“We are trying to save what is left because this is our right. Big parts of the coast are inaccessible today and we are losing an important resource from all perspectives: economic, environmental, social and cultural.”
Lebanese opt for new emigration destinations amid crises - Rabih Damaj, Al-Monitor
Lebanon is witnessing one of the biggest waves of emigration in its history as the country faces its worst socio-economic conditions amid a worsening political crisis; Turkey, Armenia and Georgia have become new destinations.
Lebanon's Byblos brings back Christmas tree despite financial crunch - Aya Iskandarani, The National
Lebanese city renowned for extravagant holiday celebrations could not afford a tree last year.
🌍 Middle East, North Africa, & Diaspora 🌎
Assad’s tightening grip - Greg Miller and Liz Sly, The Washington Post
In an escalating campaign, the Syrian leader and his financially strapped regime have raided and seized dozens of businesses, even targeting those that stuck by him during a decade of war.
Why thousands of Iraqi Kurds risk their lives to reach Europe - Arwa Ibrahim, Al Jazeera
Iraqi Kurds complain of high unemployment, widespread corruption, poor services, and patronage networks for their growing frustration.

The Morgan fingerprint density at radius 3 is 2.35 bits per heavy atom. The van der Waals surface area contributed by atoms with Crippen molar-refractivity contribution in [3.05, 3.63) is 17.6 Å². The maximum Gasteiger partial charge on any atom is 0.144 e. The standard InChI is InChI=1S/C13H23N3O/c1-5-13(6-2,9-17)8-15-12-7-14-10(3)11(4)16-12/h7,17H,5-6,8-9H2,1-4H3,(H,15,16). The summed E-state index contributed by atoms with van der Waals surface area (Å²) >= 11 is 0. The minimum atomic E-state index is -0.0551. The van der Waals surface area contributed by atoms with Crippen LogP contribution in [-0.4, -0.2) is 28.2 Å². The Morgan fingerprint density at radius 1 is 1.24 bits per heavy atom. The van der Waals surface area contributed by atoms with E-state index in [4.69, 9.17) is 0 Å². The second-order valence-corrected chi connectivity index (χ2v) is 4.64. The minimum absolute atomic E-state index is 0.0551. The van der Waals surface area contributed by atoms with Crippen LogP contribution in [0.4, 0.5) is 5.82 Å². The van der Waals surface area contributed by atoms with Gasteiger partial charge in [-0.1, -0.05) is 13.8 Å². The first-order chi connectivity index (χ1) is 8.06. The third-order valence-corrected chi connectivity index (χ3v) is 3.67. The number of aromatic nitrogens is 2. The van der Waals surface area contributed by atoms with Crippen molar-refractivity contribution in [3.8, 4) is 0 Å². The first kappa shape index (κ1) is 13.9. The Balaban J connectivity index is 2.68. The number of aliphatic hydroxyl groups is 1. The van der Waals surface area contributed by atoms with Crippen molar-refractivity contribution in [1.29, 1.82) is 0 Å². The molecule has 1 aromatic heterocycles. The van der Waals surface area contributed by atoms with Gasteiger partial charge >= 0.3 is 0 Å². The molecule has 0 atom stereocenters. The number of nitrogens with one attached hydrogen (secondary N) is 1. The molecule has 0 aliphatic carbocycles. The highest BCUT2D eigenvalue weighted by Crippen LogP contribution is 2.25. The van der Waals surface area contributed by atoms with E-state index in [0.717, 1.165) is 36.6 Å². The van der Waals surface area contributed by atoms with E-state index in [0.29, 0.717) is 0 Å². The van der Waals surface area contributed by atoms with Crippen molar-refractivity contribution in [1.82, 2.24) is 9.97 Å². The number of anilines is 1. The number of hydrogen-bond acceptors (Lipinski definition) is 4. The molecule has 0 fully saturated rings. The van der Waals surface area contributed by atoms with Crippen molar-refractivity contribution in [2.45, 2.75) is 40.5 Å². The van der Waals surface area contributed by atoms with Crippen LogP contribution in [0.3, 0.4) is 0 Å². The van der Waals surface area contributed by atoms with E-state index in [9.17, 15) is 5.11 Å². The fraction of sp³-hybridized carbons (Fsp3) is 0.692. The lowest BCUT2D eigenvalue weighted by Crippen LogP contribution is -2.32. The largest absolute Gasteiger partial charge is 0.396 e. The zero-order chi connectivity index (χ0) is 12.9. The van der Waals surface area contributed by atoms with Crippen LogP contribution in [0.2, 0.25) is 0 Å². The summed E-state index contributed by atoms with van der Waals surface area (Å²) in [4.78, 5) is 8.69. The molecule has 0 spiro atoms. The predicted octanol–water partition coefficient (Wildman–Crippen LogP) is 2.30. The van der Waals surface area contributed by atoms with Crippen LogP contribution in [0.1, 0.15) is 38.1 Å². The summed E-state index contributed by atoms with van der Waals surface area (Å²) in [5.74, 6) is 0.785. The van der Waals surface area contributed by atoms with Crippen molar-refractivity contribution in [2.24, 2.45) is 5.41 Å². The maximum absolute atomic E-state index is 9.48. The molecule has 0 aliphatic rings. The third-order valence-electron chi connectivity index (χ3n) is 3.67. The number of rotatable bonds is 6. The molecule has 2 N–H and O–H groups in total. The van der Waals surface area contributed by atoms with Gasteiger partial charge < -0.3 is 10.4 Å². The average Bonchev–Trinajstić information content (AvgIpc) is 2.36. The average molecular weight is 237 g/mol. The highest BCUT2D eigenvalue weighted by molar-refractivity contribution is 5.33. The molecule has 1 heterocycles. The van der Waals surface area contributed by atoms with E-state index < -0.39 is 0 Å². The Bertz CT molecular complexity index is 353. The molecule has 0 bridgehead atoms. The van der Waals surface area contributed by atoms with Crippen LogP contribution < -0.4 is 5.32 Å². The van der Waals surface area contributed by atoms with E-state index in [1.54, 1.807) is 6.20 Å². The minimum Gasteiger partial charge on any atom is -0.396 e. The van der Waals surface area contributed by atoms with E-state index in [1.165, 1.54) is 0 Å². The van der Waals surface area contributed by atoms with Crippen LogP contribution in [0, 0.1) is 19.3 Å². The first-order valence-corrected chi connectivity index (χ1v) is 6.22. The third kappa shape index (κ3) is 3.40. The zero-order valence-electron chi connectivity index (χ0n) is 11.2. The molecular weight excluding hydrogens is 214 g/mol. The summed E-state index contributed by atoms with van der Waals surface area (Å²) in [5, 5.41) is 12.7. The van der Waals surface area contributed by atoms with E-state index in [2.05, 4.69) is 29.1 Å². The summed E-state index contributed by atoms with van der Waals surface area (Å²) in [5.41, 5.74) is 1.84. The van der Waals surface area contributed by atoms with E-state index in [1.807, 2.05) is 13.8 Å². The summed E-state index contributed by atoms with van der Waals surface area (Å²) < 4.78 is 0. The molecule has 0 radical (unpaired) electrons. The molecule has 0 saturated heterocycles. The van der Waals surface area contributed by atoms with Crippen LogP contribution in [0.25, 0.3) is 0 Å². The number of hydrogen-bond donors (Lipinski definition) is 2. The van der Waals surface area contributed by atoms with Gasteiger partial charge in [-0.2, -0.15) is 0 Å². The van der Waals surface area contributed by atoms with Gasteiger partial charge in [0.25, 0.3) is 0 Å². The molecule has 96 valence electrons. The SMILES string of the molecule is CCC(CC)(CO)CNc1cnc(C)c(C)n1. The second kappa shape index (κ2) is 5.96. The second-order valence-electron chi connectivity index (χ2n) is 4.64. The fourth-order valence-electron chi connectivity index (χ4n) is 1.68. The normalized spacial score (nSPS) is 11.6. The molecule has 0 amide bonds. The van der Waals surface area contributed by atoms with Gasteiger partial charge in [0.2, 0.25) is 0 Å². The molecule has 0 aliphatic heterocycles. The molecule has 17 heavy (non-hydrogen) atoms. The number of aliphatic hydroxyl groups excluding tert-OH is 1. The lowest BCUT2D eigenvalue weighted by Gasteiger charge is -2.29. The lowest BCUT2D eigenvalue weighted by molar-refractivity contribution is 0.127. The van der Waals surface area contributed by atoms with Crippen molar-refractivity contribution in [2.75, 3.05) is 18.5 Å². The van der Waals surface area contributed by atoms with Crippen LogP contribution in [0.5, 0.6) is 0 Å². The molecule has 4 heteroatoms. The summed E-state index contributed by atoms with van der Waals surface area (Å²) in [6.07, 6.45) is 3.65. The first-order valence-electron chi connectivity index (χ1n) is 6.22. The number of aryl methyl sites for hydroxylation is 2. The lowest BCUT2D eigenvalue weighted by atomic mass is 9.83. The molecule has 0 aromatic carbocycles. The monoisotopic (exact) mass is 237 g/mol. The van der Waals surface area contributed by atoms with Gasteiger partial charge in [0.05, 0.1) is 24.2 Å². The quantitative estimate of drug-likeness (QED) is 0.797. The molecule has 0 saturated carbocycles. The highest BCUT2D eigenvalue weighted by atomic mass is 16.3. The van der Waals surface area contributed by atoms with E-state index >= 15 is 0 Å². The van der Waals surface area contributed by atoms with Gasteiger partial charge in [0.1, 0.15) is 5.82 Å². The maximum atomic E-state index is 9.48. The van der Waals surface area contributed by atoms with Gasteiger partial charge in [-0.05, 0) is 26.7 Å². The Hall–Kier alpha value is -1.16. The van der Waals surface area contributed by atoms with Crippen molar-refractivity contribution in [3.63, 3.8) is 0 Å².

'It was a beautiful life': Meet Western Sahara’s newest refugees - Daniel Hilton, Middle East Eye
Driven out by renewed conflict between the Polisario Front and Morocco, Sahrawis seek refuge in Algeria once again.
Palestinians launch first national amputee football team in Gaza - Maram Humaid, Al Jazeera
The squad of 20 amputee footballers from Gaza hopes to play in the Amputee Football World Cup next year.
On Syria’s Ruins, a Drug Empire Flourishes - Hwaida Saad and Ben Hubbard, The New York Times
Powerful associates of Syria’s president, Bashar al-Assad, are making and selling captagon, an illegal amphetamine, creating a new narcostate on the Mediterranean.
🎶 Music, Arts, & Culture 🎶
Why everyone loves to hate Kenny G, according to the jazz musician himself - David Folkenflik, Kira Wakeam, and Emma Bowman, NPR